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The role of the reasonable person in an auto accident case

When a person reacts in a dramatic or overly responsive way, they may be counseled to act reasonably so that they can appropriately reflect on the problem or situation that has confronted them. An unreasonable person may exhibit a lack of control over themselves or a failure to take appropriate actions given the circumstances of their situation. Each day on Illinois roads, new auto accident victims are made when they encounter drivers who behave unreasonably.

In fact, the legal theory of negligence revolves around the concept of reasonableness and how a reasonable person would react if subjected to a set of particular conditions. Negligence occurs when a person fails to meet their standard of care to others, and that standard of care is generally dictated by how a reasonable person would behave. For example, a reasonable person would not use a cell phone while driving because it is a distraction, and therefore a driver who did use a cell phone and caused an accident may be found negligent of the harm inflicted on others.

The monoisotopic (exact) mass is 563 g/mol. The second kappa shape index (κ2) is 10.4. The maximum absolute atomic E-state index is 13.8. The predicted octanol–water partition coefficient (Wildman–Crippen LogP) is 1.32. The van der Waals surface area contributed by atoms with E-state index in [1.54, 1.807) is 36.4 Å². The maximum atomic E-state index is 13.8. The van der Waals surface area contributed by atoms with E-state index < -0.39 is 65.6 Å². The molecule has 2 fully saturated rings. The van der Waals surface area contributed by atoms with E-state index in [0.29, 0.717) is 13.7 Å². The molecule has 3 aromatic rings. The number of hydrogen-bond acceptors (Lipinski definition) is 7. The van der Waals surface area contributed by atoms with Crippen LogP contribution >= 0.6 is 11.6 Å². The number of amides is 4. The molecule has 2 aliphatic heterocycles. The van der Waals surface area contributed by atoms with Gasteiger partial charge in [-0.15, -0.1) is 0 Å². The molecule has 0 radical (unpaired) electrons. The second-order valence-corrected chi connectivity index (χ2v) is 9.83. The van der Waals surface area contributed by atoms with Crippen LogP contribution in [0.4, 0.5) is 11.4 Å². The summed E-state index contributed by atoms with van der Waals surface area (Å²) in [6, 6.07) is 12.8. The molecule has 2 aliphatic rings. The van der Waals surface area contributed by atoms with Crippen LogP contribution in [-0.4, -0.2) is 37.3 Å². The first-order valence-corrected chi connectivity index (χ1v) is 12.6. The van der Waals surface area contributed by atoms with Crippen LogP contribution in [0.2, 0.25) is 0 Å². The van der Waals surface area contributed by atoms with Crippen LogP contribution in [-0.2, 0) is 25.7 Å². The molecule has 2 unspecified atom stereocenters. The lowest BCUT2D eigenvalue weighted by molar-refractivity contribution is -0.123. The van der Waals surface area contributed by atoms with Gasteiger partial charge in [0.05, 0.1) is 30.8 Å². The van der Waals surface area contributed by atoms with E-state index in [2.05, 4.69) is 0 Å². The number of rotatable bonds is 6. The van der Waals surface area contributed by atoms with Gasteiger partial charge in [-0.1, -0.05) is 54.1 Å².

Reasonableness can be a subjective concept and what is reasonable to some may not be reasonable to others. Therefore, it is important that victims of auto accidents discuss their claims with their own personal injury lawyers.

Negligence is often the basis of car accident claims, and negligence is generally proven by demonstrating a lack of reasonableness on the part of the responsible party. There are other elements that individuals must prove in order to prevail on their legal claims for damages, and their lawyers can support them as they build their cases.